|The B-52 bomber was the
mainstay of the The nuclear capable aircraft was modified to
a conventional bomber in the Vietnam War carrying approximately one
hundred 500 and 750 pound iron freefall bombs. A B-52 raid was called
"Arc light" and for good reason, as their bombs lit the horizon at night
and shook the ground for miles. The VC and NVA were said to call it the
"silent death" as the bombers, flying at tens of thousands of feet were
unseen and unheard: the first warning of their presence being the
photo USAF Museum)
A USAF Rescue and Recovery H-53 "Super
Jolly Green" outbound over the north perimeter of DaNang.
These units extracted downed pilots, often under fire while hovering
above the jungle, and were armed with three 7.62 caliber mini-guns, with
M-60 machineguns for backup.
If I recall correctly this was during the
"Linebacker II" operations in 1972 and a B-52, heavily damaged by SAM's
on it's ride "Downtown [Hanoi]," is off picture to the right.
A USAF Security Alert Team (SAT) on duty
at the off-base bomb dump (ASP) at DaNang Air Base in 1972. The vehicle
is the M-715 Weapons Carrier, used when more capacity was needed than
could be provided by the M-151 "Jeeps." This has an M-60 Machinegun
mounted on a pedestal mount.
SAT's provided the immediate response
to any threat to USAF resources; in this case for the bomb dump and in
support of the bunker and tower line that surrounded it. The team also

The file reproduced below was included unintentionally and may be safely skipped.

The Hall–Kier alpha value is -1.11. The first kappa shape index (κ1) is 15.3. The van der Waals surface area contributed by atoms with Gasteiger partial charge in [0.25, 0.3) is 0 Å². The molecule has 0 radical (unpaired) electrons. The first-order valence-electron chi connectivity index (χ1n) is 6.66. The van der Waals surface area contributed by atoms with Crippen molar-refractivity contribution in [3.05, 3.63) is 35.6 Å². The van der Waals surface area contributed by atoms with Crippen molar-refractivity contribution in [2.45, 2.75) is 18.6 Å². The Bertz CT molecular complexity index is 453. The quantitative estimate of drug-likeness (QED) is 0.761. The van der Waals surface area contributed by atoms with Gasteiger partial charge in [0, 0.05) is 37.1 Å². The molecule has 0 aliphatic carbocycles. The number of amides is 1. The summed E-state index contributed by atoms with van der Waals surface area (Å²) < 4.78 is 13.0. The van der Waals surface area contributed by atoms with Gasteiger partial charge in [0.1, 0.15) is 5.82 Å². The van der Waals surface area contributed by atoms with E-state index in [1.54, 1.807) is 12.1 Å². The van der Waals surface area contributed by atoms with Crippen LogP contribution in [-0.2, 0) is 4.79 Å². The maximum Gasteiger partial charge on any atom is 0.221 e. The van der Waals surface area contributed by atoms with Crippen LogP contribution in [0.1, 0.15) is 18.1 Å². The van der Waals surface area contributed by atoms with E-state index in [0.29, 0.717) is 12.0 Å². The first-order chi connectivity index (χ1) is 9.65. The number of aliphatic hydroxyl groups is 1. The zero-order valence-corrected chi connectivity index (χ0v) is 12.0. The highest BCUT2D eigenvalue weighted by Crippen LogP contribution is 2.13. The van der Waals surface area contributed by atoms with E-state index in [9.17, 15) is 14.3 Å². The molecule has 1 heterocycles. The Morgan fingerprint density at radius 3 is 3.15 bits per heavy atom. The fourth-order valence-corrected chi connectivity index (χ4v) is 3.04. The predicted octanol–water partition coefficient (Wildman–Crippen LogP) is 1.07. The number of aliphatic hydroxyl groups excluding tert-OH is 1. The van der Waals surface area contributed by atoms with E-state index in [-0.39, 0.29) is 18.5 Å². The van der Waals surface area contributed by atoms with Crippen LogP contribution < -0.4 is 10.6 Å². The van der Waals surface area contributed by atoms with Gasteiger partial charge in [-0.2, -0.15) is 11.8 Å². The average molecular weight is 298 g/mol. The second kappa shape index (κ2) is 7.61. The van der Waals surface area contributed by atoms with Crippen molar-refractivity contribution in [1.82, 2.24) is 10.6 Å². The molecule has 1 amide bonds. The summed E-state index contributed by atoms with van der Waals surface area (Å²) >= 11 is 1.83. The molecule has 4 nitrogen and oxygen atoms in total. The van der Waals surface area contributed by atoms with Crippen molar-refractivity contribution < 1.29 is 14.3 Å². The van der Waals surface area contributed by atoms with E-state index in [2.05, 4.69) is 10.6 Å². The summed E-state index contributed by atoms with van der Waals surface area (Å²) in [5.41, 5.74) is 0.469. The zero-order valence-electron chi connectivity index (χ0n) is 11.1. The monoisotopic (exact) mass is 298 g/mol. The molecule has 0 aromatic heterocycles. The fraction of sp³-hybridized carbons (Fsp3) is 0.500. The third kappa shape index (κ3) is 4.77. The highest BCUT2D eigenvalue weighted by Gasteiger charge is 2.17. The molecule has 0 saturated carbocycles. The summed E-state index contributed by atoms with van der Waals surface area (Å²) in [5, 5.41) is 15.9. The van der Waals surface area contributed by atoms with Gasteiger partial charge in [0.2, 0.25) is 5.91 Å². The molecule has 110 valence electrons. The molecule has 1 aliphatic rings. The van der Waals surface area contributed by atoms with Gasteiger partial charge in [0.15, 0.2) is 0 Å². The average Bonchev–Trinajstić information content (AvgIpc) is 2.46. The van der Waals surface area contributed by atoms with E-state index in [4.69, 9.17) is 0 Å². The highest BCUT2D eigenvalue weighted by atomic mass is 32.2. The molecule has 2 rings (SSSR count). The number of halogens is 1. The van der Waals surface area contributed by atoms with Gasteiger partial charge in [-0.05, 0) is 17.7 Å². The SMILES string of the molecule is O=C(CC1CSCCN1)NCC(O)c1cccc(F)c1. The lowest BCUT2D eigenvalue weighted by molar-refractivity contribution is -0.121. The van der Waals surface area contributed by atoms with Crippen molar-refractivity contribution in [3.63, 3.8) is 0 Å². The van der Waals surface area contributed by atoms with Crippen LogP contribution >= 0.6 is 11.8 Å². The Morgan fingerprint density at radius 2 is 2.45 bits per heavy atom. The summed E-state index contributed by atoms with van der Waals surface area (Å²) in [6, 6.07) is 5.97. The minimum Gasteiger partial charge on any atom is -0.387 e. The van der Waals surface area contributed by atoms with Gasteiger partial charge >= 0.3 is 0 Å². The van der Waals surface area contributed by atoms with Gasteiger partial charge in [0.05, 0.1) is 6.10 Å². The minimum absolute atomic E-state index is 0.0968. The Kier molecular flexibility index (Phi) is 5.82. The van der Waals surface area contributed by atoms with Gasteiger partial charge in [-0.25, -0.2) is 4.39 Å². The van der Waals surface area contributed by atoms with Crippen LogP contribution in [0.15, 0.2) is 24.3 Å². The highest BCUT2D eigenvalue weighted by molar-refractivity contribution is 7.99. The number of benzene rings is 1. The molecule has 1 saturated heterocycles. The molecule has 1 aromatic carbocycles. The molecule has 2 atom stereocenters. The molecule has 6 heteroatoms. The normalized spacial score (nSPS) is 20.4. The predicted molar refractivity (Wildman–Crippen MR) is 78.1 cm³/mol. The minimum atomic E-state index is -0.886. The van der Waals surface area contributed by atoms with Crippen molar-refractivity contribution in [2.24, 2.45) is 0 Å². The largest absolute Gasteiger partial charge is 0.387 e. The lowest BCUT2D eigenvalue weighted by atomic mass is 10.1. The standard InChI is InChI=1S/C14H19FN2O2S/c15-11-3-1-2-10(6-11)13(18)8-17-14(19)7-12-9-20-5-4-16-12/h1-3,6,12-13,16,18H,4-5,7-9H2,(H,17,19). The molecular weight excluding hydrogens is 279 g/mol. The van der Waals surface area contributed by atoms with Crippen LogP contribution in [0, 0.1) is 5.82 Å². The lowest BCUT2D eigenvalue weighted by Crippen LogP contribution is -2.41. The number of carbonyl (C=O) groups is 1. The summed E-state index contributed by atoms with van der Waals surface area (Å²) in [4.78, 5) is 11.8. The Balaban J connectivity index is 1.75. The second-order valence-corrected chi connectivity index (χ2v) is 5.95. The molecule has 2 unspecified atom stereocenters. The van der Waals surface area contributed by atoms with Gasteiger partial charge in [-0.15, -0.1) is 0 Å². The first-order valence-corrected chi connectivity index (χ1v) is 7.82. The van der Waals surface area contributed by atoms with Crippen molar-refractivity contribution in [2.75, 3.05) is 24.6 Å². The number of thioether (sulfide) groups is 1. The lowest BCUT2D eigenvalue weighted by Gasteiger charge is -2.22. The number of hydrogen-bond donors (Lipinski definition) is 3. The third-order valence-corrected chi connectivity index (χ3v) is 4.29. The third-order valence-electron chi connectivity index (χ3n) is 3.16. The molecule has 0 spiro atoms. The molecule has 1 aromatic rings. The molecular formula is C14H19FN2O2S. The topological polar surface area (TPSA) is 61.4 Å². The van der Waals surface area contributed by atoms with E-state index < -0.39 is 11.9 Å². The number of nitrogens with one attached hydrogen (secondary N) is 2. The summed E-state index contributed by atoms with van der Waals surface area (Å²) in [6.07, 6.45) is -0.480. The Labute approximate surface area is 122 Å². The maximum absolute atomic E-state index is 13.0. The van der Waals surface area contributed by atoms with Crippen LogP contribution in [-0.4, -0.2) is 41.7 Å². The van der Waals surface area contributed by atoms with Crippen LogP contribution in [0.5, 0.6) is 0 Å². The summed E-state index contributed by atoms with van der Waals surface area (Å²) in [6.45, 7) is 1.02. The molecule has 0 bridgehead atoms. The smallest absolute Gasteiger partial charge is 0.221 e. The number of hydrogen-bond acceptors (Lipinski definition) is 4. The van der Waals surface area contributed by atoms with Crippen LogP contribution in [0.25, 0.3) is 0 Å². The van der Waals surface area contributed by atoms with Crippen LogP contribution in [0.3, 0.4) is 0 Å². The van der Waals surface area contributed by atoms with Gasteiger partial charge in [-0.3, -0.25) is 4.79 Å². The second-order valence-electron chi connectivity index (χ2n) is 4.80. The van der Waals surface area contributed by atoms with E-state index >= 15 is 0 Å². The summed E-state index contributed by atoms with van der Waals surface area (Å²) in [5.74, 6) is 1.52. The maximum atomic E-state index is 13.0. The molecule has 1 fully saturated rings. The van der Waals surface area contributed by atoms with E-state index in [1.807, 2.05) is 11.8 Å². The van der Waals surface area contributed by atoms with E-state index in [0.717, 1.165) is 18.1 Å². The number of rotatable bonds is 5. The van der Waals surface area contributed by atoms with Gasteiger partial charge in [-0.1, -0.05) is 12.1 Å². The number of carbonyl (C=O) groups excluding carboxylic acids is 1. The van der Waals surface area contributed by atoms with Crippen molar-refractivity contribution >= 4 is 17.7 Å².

carried an M-16 per member; the team leader's was equipped with an
XM-148 Grenade Launcher, a forerunner of the M-203. Airman
Liddell (standing) is wearing the traditional steel pot, and flak vest
that was haute couture that year.
Airman Liddell and Team Leader SSgt
Sergeant Liddell (reclining) propping
up his helmet, which is propping up his rucksack at the ASP-1 the entry
control point after pulling the bunker line sentries in the pre-dawn
At DaNang machine gunners carried the
MG and a rifle rather than a sidearm. There is a spare barrel attached
to the ruck, along with a couple hundred ready rounds. A 1500
round can was always in the bunker so ammo was plentiful on post.
I still have that coffee cup attached
to the rucksack, as I "liberated" it from the chow hall.
The morning ride on the "Duce and a Half"
from ASP, the off base bomb dump, back to the main base at DaNang.
The Vietnamese running after the truck
are scrambling to get the C-Rats (cans of food) that some of the guys on
the truck have tossed out as we drove through "dogpatch;" which was the
name for the village of shacks on the west perimeter.
The paranoid one with the rifle is me.
|SSgt McCarroll (don't look
so happy Mac) and I as the ASP SAT. He replaced SSgt Sullivan when
Sully went to QRF leader. My M-16 is sitting magazine up. On
Mac's you can see the muzzle of the XM-148 grenade launcher a forerunner
of the M203.
The strip of black tape was my way
to mark a magazine with tracer rounds versus one that's all ball ammo.
Security Police M-16 doctrine was to fire aimed three round bursts when
in full-auto. With a 1 in 3 tracer to ball ratio, that meant
each burst contained one tracer round.
Yummy! Yummy! Everybody's
favorite food: C-Rations!!! From the looks of "Dutch"
Cassidy's face he must have gotten something other than the "Green Eggs
On the sandbags are an M-60, and
standing on it's butt is a "CAR-15" which is what the USAF called the
This was a cut down version of the M16
and was used by K-9 handlers, QRT members and some supervisors. Today
that would be an M-4.
|Security Police Bunkered
Tower Post Alpha-3. Located in Alpha Area on the South West sector
of the base. Spot light on roof. Heavy reinforced walls and
floors: sheet steel roof.
|Security Police Bunker Post
Bravo-12 in pre-dawn light from back of Tiger Flight relief truck.
This was the bomb delivery entrance on the South
end of the flight line. It was sand filled plywood, tin roof, with
no overhead cover. Yuuck.
Concrete revetments for alert CAP aircraft are seen in
There were two F-106's in there in '72.
I experienced my first rocket attack while manning